Image: Employee Responsibility and Recognition

Two bad ways to think about responsibility in the workplace (and one great way)

We have two good reasons for thinking that we need to pay more attention to the issue of responsibility in the workplace. First, an experiment from the 1960s involving electric shocks makes clear just how bad things can get if people don’t take responsibility for their actions (it’s far worse than most of us might think!). Second, it’s more difficult to display the right kind of responsibility than we might think because responsibility can be inspired by at least three figures: children, bureaucrats and leaders. The challenge, then, is to figure out which of these types of responsibility we want employees to display in the workplace.

The importance of responsibility

In the 1960’s, a psychologist called Stanley Milgrim conducted a study to determine how likely people were to do what they were told by an authority figure. In this study, the subject was instructed to deliver an electric shock to a learner every time the learner got an incorrect answer in a verbal test, with the shocks getting increasingly intense with each wrong answer. After a number of shocks had been delivered, the learner (who was, unknown to the subject, just a pre-recorded voice) would grow more and more upset and would eventually warn the subject that they had a heart condition. Finally they would fall silent and become completely non-responsive. Well over half the subjects continued to deliver shocks as instructed until the very end of the experiment, past the point where the learner’s silence could indicate unconsciousness or even death.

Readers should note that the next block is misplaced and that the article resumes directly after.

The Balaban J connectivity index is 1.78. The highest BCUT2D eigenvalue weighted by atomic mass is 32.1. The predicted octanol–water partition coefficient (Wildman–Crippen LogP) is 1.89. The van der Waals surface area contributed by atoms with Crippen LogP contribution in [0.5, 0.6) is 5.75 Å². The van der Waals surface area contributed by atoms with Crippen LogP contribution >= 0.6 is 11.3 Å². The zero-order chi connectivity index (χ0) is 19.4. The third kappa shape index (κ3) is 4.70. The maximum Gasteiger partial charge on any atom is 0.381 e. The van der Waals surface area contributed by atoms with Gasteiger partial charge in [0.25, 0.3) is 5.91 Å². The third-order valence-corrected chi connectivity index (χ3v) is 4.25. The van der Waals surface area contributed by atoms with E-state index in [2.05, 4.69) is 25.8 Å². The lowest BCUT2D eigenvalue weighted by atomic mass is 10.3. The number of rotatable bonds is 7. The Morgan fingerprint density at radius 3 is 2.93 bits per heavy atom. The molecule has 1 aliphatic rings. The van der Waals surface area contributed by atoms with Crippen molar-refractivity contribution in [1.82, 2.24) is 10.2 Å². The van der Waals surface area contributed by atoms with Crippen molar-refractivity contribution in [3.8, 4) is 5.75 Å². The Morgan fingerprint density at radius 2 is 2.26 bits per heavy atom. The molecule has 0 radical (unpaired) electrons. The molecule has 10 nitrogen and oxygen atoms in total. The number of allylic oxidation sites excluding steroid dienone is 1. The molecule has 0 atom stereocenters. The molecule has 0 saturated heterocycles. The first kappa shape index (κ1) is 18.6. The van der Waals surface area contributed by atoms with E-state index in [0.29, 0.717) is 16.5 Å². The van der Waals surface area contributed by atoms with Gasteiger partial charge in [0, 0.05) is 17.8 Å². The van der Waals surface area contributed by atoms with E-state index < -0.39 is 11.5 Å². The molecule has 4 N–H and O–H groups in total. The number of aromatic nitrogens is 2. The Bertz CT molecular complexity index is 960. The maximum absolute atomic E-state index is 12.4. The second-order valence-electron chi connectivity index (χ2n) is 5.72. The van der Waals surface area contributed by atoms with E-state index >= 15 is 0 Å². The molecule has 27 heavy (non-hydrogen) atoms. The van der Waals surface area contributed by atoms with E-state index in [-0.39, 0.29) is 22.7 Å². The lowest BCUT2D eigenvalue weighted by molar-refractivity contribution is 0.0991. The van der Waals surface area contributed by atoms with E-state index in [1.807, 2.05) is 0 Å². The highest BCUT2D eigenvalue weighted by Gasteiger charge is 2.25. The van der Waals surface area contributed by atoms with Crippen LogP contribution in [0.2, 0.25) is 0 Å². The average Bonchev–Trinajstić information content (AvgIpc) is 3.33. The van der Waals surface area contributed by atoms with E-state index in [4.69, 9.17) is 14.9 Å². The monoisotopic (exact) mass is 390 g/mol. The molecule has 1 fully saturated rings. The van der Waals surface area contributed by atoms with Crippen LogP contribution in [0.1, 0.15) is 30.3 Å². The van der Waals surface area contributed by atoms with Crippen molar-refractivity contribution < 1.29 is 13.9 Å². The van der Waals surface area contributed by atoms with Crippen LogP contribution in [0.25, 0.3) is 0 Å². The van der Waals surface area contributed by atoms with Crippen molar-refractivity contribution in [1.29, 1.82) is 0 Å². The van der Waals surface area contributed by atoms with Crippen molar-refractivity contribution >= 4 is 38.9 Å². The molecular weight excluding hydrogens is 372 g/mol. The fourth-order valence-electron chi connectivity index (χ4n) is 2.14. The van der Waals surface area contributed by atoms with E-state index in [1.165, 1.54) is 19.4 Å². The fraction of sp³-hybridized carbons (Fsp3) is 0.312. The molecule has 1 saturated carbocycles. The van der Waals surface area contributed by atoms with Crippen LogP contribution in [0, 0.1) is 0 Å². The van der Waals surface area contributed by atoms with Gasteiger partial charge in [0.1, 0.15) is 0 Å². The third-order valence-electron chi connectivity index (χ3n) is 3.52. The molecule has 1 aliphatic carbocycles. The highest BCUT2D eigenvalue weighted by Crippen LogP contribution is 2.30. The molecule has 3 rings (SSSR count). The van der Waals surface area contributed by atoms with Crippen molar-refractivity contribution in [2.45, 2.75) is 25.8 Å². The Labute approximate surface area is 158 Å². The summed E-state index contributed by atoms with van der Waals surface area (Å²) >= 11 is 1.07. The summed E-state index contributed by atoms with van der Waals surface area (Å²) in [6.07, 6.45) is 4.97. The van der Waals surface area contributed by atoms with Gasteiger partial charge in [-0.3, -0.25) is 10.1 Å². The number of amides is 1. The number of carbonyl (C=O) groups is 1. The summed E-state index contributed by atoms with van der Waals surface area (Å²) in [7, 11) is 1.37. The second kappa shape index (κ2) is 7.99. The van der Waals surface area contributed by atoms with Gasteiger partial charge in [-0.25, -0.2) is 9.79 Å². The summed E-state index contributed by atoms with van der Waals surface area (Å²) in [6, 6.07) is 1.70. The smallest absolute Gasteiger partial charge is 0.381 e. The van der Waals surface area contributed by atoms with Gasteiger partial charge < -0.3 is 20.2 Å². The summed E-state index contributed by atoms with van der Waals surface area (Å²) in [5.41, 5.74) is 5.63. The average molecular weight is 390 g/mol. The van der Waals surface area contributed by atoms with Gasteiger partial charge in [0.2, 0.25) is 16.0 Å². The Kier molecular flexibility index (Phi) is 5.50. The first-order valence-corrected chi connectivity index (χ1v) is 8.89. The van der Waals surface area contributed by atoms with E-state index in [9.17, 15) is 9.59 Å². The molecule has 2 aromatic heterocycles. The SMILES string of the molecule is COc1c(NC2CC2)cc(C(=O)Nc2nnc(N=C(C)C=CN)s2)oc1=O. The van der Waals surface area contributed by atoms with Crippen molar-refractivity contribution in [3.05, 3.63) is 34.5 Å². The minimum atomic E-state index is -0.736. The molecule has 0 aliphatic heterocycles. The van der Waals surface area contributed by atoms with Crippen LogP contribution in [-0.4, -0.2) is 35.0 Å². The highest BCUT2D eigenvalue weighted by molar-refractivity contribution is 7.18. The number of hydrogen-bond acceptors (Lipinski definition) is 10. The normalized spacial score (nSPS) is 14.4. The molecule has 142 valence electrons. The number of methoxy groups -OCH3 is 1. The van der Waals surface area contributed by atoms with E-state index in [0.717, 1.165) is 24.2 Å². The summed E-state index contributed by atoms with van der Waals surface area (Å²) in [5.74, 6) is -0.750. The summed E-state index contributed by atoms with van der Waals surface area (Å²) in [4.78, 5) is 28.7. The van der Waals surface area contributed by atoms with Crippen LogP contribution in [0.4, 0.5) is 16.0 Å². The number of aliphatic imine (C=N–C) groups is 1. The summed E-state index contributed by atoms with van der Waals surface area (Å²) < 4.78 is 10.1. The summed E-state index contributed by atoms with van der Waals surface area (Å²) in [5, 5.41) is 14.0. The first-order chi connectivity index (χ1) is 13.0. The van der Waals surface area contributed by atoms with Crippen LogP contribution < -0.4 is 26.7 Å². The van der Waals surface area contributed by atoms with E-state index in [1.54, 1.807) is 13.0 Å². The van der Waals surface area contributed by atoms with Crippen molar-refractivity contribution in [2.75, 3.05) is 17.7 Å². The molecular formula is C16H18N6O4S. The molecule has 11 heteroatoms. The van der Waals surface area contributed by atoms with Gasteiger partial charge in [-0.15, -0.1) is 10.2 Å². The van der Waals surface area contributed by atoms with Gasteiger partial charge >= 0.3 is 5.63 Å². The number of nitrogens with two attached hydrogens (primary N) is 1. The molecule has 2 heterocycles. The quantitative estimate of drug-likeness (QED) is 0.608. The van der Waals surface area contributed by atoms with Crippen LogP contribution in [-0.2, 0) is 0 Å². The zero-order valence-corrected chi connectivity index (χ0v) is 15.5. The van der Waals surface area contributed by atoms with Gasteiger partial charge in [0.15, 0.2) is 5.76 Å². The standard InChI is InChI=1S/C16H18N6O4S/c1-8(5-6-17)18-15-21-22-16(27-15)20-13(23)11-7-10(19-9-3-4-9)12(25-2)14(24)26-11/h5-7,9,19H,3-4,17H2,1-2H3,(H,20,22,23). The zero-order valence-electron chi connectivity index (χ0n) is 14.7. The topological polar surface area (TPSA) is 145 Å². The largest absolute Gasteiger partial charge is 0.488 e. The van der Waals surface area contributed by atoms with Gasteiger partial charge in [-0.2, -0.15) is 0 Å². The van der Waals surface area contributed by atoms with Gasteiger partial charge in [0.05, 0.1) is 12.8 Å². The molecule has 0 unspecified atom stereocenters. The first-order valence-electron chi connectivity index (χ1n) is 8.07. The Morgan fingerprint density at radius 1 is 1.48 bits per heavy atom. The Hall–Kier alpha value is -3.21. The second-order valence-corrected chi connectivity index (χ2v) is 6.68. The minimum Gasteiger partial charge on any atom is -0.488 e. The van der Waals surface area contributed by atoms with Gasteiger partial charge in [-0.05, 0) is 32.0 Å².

What does this have to do with workplaces? Well, while it’s unlikely that your employees are going to end up electrocuting people, the basic principle is the same: if you don’t take steps to ensure that employees take responsibility for their actions, they will often fail to act in the best interests of the organization because they will ignore what their judgment is telling them about what they ought to do. Responsibility, then, is of core importance in the workplace.

How to think about workplace responsibility

But how should we think about workplace responsibility?

The Bureaucrat

There’s the responsibility of the bureaucrat. On this view, responsibility is about clearly dividing up tasks so that people know which things they are and are not responsible for. There’s something valuable about this sort of responsibility: people should have ownership of some tasks and they can’t be involved in everything so there also have to be limits to their ownership. However, this is the sort of responsibility that caused the problem in Milgrim’s experiment: the subjects acted as if the learner’s well-being was the experimenter’s responsibility and not their own. In the workplace, something similar happens that can be neatly summarized in the slogan “that’s not my problem”. The responsibility of the bureaucrat leads to an attitude of deliberately ignoring problems that need to be fixed if they fall outside of the person’s defined responsibilities.

The child